The great difficult in battling anxiety is that unless you become conscious of it, you never get the chance to prove to yourself that you didn’t have to worry. Sure, you come home from vacation and the door really was locked and you didn’t have to worry after all, but the fact is that you did worry. You worry all the time about this stuff and so you don’t have any experience to prove to yourself that it was really ok not to worry. The antidote for anxiety is, to be cliche, to face your fears. You have to go on that vacation knowing that you might not have locked the door, but consciously determined not to worry about it anyway. This part is key. You can’t just tell yourself that you don’t have to worry, you have to really stop doing it even if only for a few brief moments. Only then will you have under your belt the experience of not worrying about something and it being ok anyway.

Many people might think that it’s easy to think of circumstances where you didn’t worry about something and it turned out ok anyway, but that is somewhat naive. I remember my youth pastor saying that “God does not test your faith with easy stuff, because that wouldn’t be a real test. Bats are forbidden to eat, but that’s not a big deal because no one really feels tempted to taste a bat.” Bacon, on the other hand, this can be a problem. To be fair, I’m neither Christian nor Jewish, but I think this makes a good point. Anxiety tends to come with a theme. I feel anxious about being rejected by people. I live with a deep and constant dread of being alone and anything that can trace back to being abandoned will trigger those feelings. I can think of tons of situations where I gave a performance and wasn’t nervous at all and it turned out great. It’s a lot harder for me to think of situations where I shared an intimate piece of myself with someone, suffered the pain of being rejected, and still found the strength to stand up and try again with a new person. Most of the time I dance around the subject so quickly so as to distract them from what I’m really trying to say. This is my anxiety taking over and it robs me of the experience I need to be a stronger person.

So, I attribute my sense of clarity in the face of exhaustion and uncertainty to the growing collection of experiences that I have been building since my divorce. I really think of my divorce as a new birth because that was the moment that I decided I had a right to be happy on my own terms and that I would no longer allow others to dictate to me what should and should not give me joy. Divorce was a big risk, but sometimes that new restaurant with the shaded windows feels just as big. Sometimes simply saying, “I’m tired and would really rather sleep than go out to dinner with you” can feel equally as huge. The difference, of course, is that slowly, over time, I’ve come to realize that I am more resilient than that. The risks themselves don’t actually change, but my perception of them and my perception of my ability to recover from an unlucky draw has changed dramatically. From where I am now, I only see things as getting better.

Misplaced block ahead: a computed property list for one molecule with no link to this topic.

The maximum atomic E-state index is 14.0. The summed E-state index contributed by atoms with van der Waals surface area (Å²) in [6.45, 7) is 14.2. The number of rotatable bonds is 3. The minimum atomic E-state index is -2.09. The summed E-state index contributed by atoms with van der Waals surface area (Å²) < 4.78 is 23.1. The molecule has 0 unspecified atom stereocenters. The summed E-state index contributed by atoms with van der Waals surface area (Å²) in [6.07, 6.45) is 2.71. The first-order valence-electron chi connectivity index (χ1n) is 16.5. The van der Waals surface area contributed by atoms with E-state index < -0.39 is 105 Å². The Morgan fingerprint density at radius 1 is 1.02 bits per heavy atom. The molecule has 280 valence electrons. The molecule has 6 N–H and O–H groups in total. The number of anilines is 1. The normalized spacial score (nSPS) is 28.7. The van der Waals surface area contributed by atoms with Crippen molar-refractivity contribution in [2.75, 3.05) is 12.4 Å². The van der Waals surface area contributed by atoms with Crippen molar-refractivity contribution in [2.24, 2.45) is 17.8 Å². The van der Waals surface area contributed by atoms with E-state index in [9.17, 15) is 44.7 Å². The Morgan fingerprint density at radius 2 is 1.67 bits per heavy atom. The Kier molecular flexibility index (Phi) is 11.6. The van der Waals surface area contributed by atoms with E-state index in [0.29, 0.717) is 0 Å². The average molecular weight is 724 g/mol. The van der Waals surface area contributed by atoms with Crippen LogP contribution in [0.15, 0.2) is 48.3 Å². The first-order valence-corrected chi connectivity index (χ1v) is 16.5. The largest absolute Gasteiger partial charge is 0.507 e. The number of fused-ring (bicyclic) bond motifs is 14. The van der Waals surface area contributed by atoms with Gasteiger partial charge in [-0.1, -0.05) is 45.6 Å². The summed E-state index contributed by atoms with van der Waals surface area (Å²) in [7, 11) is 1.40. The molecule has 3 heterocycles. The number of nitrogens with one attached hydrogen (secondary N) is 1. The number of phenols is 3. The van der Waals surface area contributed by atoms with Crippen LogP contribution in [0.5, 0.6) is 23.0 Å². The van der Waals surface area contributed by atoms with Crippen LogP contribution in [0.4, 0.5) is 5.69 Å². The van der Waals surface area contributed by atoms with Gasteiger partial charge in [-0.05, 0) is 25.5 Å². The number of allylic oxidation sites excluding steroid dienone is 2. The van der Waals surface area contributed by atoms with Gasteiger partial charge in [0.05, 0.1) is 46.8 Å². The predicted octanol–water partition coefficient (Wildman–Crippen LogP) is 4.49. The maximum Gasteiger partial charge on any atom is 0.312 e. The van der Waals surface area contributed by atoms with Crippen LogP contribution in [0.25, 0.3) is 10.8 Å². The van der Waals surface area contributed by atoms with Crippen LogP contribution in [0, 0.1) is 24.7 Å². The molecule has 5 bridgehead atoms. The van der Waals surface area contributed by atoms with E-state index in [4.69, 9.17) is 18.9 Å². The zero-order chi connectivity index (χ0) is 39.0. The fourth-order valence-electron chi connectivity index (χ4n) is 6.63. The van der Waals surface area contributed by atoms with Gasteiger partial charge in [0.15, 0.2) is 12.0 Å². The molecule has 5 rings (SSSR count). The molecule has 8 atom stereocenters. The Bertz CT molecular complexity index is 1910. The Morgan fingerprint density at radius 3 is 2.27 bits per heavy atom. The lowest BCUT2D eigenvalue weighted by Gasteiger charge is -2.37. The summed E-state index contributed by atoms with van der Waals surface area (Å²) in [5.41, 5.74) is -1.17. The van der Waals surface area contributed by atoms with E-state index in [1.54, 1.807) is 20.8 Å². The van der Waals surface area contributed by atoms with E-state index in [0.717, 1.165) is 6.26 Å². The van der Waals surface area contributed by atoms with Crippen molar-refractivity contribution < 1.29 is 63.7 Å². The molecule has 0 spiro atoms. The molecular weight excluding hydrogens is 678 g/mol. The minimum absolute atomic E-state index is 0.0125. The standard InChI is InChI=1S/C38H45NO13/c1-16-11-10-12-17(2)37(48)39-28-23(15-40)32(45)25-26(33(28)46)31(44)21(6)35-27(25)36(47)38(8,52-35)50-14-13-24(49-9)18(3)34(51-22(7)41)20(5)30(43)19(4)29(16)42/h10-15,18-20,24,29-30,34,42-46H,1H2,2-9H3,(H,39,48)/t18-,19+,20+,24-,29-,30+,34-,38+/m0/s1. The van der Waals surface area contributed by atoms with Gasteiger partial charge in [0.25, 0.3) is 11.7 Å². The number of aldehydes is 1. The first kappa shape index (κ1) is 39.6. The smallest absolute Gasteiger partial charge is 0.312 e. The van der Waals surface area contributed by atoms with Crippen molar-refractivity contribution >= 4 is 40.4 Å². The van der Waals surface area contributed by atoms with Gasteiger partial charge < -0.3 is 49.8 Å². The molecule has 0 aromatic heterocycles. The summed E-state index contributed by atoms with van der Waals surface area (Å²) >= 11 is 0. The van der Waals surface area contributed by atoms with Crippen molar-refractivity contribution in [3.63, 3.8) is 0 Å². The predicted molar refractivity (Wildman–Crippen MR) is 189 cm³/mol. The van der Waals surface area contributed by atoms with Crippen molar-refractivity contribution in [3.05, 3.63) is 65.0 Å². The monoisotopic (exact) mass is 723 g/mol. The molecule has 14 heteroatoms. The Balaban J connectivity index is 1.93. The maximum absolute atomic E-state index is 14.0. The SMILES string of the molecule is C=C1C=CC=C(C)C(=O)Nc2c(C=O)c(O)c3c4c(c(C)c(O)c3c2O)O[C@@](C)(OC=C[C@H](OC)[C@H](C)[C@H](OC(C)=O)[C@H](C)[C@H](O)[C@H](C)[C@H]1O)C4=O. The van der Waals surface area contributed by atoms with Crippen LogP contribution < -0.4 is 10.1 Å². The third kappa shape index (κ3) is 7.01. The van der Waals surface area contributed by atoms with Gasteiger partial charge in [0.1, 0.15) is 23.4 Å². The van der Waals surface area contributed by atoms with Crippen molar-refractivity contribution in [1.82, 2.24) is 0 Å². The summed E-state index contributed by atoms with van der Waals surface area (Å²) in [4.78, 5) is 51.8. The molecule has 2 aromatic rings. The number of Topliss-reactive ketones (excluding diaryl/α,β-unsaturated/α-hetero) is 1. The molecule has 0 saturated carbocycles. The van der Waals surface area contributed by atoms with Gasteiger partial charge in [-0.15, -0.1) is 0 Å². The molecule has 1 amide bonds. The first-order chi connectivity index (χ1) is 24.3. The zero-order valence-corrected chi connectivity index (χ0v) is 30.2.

“It doesn’t get easier, you just get [up] faster”

A Stranger’s Eyes

Have you ever looked into the eyes of someone who is supposed to love you and seen fiery, burning hatred gleaming back at you?

At first I wasn’t sure that that is what I was seeing. How could it be? This man is a fountain of inexhaustible affection and romance. It must have been a misunderstanding. We don’t communicate in our native language, after all, so misunderstandings are bound to happen. I ignored it, telling myself that I would go crazy if I reacted to every glint, twitch and shrug. Communication must be intentional if it’s going to work, and the only way to get that is to be firm about only responding to intentional messages. Then it happened again. In fact it happened several times exactly during a period when our relationship was particularly tense.

I believe I have mentioned that I am polyamorous. I am more emotionally stable in a triad or quad of some form than I am single or as a couple. More than that, I have fuzzy sexual bounaries so that I become stressed when artificial barriers, such as the confines of monogamy, prevent me from expressing myself sexually with others. My boyfriendlike partner is a romantic and a pretty solid monogamist (masochistically monogamous, if I may coin the term) so when he was faced with meeting and interacting with my long term partner he lost it. Unfortunately he wouldn’t admit that he was losing it. Instead he tried to bottle up his feelings and chase them down with a glass or ten of beer every day for three weeks. It was during this period where I became aware of the look in his eyes.

It would happen whenever I tried to assert myself. He wanted me to stay out drinking with him and I wanted to go home and sleep: the look. He wanted me to agree that I misused some vocabulary word and I insisted that I said what I meant: the look. Last night he wanted to cuddle and I wanted circulation in my leg, so I shifted off my side, and there surfaced the look again.